A systematic approach for optimizing patient navigator-related breast cancer screening, diagnosis, and care delivery tasks for the individual patient, as well as the broader population of medically underserved patients, was described in this article published in JCO Oncology Practice.1
Although survival for patients with breast cancer has increased across racial/ethnic groups in the United States over the last 20 years, substantially lower declines in breast cancer-related mortality have been observed in the non-Hispanic Black, Asian/Pacific Islander, and Hispanic populations compared with non-Hispanic White patients.
Patient navigation has been shown to remove barriers to the provision of timely, patient-centered interventions in the setting of breast cancer prevention and treatment, but it is traditionally focused on improving care for the individual patient.
In this context, these researchers state that “[patient navigation] does not aim to leverage important information gained by individual patient navigation encounters to change processes of cancer care delivery. Indeed, patient navigation has yet to be systematized in implementation models to improve processes of care at scale rather than remain as the current reactive or band-aid approach.”
Proposed in this article was the application of the 4R approach, based on providing the right information and the right treatment to the right patient at the right time, to facilitate the timely and ordered implementation of appropriate tasks by the care team.2
Specifically, use of the 4R approach to create care sequence templates that can be iteratively modified based on the prior experiences of patient navigators and their patients was proposed as a means of incorporating lessons learned from previous patients.
“To the extent that a learning health care system uses data from every patient in its cycle of process improvement, it may help advance health equity through focus on health disparities,” the researchers posited.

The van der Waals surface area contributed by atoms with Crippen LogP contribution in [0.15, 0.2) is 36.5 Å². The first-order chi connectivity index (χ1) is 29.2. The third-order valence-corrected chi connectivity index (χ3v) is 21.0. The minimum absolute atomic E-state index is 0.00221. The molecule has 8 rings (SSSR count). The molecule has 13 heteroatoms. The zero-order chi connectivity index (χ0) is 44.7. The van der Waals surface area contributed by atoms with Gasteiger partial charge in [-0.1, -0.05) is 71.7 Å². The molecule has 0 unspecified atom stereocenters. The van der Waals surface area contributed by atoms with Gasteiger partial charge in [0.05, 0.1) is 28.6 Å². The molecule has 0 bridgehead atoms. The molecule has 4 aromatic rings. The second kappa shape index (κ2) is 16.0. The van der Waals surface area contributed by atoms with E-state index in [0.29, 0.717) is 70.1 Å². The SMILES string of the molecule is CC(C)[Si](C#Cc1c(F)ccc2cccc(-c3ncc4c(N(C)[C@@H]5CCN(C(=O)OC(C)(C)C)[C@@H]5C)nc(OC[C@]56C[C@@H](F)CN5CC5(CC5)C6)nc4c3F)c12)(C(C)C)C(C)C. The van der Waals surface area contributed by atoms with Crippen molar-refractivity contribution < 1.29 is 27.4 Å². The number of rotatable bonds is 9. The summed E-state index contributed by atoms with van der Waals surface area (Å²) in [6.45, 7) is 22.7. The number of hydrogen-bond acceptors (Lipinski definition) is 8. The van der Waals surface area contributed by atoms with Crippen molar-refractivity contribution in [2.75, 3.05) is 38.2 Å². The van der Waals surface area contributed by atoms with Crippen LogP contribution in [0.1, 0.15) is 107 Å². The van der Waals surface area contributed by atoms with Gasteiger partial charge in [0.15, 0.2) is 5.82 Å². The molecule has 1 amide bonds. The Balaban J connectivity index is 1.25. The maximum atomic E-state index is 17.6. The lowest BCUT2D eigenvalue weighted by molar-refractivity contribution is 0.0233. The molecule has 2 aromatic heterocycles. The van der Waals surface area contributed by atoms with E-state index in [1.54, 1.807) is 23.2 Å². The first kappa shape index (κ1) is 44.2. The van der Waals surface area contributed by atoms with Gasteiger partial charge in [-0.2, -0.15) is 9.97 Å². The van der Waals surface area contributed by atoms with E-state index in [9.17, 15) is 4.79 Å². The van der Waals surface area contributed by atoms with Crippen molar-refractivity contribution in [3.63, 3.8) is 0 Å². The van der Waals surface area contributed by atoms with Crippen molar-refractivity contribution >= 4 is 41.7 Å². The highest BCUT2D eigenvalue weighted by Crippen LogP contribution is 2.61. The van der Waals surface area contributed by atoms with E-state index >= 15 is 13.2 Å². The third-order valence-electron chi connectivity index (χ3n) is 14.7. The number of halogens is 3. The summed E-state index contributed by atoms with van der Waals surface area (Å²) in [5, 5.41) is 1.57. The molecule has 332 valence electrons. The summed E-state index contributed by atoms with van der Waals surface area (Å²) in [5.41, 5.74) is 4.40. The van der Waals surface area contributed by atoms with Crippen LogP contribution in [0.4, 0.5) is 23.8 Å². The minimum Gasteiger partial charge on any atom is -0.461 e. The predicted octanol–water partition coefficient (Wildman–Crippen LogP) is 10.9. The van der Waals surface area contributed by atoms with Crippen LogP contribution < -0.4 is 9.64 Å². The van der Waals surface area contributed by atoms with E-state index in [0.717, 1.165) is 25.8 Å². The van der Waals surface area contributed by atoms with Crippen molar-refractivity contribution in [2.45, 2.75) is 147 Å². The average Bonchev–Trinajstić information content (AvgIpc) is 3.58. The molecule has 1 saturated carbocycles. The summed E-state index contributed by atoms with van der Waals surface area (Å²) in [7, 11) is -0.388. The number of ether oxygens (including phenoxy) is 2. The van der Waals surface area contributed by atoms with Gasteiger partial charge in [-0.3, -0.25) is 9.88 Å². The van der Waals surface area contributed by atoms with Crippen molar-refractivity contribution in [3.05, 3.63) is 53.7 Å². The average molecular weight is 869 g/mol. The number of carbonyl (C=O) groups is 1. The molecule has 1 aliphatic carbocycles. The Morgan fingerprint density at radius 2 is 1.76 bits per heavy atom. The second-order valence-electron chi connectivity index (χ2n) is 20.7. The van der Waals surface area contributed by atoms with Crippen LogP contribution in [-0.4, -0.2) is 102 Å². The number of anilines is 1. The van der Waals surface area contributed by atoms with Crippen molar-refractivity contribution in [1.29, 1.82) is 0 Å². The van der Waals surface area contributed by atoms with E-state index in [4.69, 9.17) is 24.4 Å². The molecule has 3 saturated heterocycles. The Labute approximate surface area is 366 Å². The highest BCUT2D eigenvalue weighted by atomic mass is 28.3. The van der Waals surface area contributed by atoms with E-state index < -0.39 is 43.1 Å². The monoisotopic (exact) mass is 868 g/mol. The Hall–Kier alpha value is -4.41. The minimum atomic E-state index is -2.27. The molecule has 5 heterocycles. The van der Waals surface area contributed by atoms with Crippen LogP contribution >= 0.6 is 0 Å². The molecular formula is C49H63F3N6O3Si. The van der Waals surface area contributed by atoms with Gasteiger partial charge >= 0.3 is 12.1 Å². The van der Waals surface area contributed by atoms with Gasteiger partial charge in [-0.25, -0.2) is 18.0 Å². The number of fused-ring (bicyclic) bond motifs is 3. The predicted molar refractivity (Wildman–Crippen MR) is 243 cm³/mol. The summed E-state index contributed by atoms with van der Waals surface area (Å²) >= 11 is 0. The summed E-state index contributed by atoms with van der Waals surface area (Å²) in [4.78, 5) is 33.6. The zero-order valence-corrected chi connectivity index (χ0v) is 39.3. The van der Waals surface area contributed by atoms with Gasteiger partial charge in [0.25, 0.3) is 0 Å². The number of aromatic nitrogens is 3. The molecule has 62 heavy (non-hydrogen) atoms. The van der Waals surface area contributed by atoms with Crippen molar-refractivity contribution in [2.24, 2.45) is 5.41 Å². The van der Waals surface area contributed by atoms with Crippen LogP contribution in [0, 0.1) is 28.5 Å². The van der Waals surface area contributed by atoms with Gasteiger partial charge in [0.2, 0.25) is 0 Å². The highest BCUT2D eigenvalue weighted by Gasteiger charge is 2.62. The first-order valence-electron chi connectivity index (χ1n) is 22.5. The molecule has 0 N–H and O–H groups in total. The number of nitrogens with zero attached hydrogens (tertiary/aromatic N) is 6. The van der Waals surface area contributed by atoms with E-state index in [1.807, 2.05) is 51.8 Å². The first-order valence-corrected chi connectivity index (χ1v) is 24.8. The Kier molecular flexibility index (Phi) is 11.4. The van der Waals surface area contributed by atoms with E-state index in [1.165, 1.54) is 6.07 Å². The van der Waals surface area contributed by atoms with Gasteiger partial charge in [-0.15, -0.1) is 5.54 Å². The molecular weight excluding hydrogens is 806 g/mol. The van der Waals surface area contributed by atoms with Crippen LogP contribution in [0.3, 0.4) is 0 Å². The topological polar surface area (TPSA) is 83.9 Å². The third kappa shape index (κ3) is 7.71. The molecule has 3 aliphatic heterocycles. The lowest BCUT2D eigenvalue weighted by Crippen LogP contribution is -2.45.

For example, the care sequence templates were used to identify barriers to care delivery, such as issues related to communication and insurance, as well as the need for timely implementation of culturally sensitive care involving genetic counseling, dental care, family planning, and other interventions by a lay navigator into a patient’s care plan.
The authors conclude that the use of 4R care sequence templates “to actionize facilitators to breast cancer screening and care identified in underserved populations by lay navigators may reduce breast cancer health disparities by systematically promoting patient engagement and access to care while in real time improving the processes and sequence of care as a learning health system.”
1. Simon MA, Trosman JR, Rapkin B, et al. Systematic patient navigation strategies to scale breast cancer disparity reduction by improved cancer prevention and care delivery processes [published June 23, 2020]. JCO Oncol Pract. doi: 10.1200/JOP.19.00314
2. Weldon CB, Friedewald SM, Kulkarni SA, et al. Radiology as the point of cancer patient and care team engagement: applying the 4R model at a patient’s breast cancer care initiation.J Am Coll Radiol. 2016;13(12 Pt B):1579–1589.